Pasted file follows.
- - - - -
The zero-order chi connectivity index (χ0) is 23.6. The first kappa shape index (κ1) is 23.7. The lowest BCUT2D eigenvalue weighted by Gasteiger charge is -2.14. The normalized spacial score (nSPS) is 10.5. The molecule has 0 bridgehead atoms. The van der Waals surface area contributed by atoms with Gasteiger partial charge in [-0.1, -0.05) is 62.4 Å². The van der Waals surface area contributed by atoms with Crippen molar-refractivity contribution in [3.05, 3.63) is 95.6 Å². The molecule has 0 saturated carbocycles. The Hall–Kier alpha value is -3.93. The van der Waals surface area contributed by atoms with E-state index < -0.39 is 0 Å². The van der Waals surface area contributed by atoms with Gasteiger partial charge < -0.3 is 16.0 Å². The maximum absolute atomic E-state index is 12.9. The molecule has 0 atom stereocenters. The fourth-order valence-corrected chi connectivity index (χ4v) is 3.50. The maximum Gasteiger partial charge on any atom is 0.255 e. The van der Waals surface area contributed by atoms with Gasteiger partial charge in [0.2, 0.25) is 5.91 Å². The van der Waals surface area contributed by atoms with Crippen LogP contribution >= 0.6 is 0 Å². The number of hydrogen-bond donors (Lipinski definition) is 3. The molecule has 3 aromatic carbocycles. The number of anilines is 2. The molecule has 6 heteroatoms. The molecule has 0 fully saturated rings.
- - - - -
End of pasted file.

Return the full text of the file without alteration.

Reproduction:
The zero-order chi connectivity index (χ0) is 23.6. The first kappa shape index (κ1) is 23.7. The lowest BCUT2D eigenvalue weighted by Gasteiger charge is -2.14. The normalized spacial score (nSPS) is 10.5. The molecule has 0 bridgehead atoms. The van der Waals surface area contributed by atoms with Gasteiger partial charge in [-0.1, -0.05) is 62.4 Å². The van der Waals surface area contributed by atoms with Crippen molar-refractivity contribution in [3.05, 3.63) is 95.6 Å². The molecule has 0 saturated carbocycles. The Hall–Kier alpha value is -3.93. The van der Waals surface area contributed by atoms with E-state index < -0.39 is 0 Å². The van der Waals surface area contributed by atoms with Gasteiger partial charge < -0.3 is 16.0 Å². The maximum absolute atomic E-state index is 12.9. The molecule has 0 atom stereocenters. The fourth-order valence-corrected chi connectivity index (χ4v) is 3.50. The maximum Gasteiger partial charge on any atom is 0.255 e. The van der Waals surface area contributed by atoms with Gasteiger partial charge in [0.2, 0.25) is 5.91 Å². The van der Waals surface area contributed by atoms with Crippen LogP contribution >= 0.6 is 0 Å². The number of hydrogen-bond donors (Lipinski definition) is 3. The molecule has 3 aromatic carbocycles. The number of anilines is 2. The molecule has 6 heteroatoms. The molecule has 0 fully saturated rings.